Pest and Symptom Identification

Identification of the pest species or plant disease is vital for decisions regarding control measures, if any, including proper material selection and application rates. Before a pesticide is applied, a determination must be made if the damage observed is actually being caused by a pest and not an abiotic (non-living) factor such as over-watering, chemical damage or sunburn. If a pest is identified as having caused the observed damage, a qualified person will decide if the timing is appropriate for a pesticide application. In other words, is the pest that caused the damage already gone for some reason or has it entered a life stage where pesticides would not prevent any further damage. An Agricultural Commissioner/Weights and Measures (ACWM) Entomologist, Plant Pathologist and/or Certified Arborist are available to provide an identification of the actual cause of any observed damage and assist with a determination if a pesticide application will help.

ACWM operates entomology and plant pathology laboratories capable of providing rapid and accurate identification of insects and other invertebrates (snails, slugs, spiders and mites) as well as diagnosis of plant diseases. The two labs process over 8,000 pest specimens annually for Los Angeles County residents, schools, governmental agencies, growers, plant nurseries, and pest control operators.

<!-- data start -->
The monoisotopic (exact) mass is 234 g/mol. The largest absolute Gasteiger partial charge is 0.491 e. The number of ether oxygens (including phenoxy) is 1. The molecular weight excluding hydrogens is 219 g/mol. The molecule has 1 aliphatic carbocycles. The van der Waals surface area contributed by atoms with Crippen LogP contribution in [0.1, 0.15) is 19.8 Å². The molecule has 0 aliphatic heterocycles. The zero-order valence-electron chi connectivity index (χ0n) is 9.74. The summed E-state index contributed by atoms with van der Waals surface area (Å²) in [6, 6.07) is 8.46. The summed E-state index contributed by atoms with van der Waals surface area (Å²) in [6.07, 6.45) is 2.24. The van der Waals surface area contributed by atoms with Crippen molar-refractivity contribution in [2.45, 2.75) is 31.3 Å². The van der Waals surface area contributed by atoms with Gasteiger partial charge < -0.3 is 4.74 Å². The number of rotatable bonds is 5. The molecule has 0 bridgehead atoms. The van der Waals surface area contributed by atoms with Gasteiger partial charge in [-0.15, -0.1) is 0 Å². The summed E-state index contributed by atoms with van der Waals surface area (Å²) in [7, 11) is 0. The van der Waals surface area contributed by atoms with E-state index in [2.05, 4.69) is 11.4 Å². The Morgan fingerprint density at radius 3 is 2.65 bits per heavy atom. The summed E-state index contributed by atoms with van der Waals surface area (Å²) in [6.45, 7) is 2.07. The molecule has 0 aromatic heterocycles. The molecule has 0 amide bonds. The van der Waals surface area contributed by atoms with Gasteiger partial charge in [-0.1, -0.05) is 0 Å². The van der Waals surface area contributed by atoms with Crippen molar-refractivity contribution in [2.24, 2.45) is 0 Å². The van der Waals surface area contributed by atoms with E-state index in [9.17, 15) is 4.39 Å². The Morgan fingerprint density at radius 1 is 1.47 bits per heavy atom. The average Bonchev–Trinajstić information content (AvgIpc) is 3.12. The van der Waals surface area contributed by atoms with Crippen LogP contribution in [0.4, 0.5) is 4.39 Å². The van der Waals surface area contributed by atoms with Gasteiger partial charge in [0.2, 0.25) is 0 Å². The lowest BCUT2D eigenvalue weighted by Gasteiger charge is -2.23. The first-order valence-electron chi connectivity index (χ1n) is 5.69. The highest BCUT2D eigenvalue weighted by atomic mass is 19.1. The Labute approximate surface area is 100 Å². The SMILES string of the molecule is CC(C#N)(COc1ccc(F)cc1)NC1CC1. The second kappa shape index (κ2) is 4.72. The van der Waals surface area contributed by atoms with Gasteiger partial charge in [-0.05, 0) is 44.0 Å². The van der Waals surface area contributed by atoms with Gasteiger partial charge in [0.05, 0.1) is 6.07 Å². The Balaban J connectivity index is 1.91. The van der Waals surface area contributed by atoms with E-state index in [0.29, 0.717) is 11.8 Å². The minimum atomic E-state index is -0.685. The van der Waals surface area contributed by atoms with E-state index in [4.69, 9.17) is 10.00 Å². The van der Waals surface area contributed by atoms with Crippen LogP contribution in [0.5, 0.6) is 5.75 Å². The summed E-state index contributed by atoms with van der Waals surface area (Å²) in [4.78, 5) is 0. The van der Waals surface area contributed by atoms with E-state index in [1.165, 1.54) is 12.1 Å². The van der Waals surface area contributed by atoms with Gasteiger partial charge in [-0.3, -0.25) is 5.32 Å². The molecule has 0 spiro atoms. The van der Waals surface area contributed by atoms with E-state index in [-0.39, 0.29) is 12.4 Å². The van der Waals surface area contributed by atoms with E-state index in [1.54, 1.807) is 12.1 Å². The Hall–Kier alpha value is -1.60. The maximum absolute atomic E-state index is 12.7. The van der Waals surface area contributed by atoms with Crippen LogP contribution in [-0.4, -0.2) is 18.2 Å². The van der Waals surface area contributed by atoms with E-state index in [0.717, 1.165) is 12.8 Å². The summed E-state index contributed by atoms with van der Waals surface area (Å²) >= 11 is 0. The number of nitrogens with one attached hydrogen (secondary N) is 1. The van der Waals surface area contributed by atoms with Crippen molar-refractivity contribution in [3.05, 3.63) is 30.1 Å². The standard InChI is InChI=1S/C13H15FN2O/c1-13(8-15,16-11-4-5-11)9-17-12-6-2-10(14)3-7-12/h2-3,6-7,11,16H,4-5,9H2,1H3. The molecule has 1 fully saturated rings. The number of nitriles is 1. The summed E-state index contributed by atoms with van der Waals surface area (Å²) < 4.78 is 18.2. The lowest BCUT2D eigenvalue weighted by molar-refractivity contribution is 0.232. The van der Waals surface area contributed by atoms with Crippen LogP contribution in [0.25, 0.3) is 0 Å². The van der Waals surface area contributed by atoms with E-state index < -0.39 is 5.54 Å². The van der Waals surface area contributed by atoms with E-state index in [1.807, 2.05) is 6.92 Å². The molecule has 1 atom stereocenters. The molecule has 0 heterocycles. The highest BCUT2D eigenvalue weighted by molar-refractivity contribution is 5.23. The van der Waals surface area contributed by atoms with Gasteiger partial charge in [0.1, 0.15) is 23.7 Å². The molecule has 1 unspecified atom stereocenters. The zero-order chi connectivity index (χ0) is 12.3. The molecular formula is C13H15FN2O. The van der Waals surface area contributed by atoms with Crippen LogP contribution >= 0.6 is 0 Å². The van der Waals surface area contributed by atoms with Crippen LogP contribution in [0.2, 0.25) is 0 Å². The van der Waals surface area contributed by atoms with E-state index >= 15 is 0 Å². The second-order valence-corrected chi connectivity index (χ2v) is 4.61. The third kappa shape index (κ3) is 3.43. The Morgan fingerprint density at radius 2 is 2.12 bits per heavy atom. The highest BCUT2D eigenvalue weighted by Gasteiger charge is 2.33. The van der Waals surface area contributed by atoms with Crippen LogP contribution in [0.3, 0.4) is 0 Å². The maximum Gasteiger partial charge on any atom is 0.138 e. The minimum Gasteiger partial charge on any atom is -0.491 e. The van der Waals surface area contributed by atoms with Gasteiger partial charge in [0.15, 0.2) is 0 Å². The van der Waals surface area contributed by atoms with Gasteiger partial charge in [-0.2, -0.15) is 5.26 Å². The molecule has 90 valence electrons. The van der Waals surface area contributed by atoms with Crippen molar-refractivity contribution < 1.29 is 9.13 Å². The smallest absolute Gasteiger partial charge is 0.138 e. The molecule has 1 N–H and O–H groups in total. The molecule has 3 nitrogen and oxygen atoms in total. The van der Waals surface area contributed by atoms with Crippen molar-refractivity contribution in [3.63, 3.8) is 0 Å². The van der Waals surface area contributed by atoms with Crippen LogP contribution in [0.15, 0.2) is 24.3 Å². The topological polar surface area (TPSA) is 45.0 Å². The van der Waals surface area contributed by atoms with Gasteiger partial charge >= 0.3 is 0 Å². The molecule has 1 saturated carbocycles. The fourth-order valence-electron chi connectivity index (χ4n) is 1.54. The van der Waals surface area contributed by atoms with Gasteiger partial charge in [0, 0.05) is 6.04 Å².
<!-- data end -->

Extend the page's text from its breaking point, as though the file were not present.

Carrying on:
Specimens can be taken directly to the labs (call first) or mailed in. When mailing a specimen, careful handling is required. Appendix I has information on how to properly submit a specimen invertebrate or plant disease sample by mail. Appendix H contains resources and contact information for County departments seeking assistance with identification of potential weed or vertebrate pests (mammals and birds).

Regular Pest Surveys

Regular surveys allow you to detect damage in the early stages and then do something about it before a pesticide application may become necessary. If detected early enough, damage can be pruned out, or changes made to the habitat, to cultural practices, etc. Once pest populations get high, management options can become limited. Regular surveys result in a familiarity with the local landscape environment allowing more precise determinations of pest control methods/ timing, or if any is needed at all.

Action Thresholds and Guidelines

Applications of pesticides should never be made based solely on a calendar schedule, but only after monitoring indicates a pest presence and a threshold of damage has been met, or is likely to be met. Action or damage thresholds help guard against applying pesticides unnecessarily because any damage being caused by an actual pest that could be controlled by a pesticide may simply be tolerated if it does not exceed the established threshold. Don’t forget that sometimes damage can even be managed at a tolerable level by selective pruning as previously described. The sidebar on this page outlines a pre-application decision making process that summarizes much of what has been discussed in this section.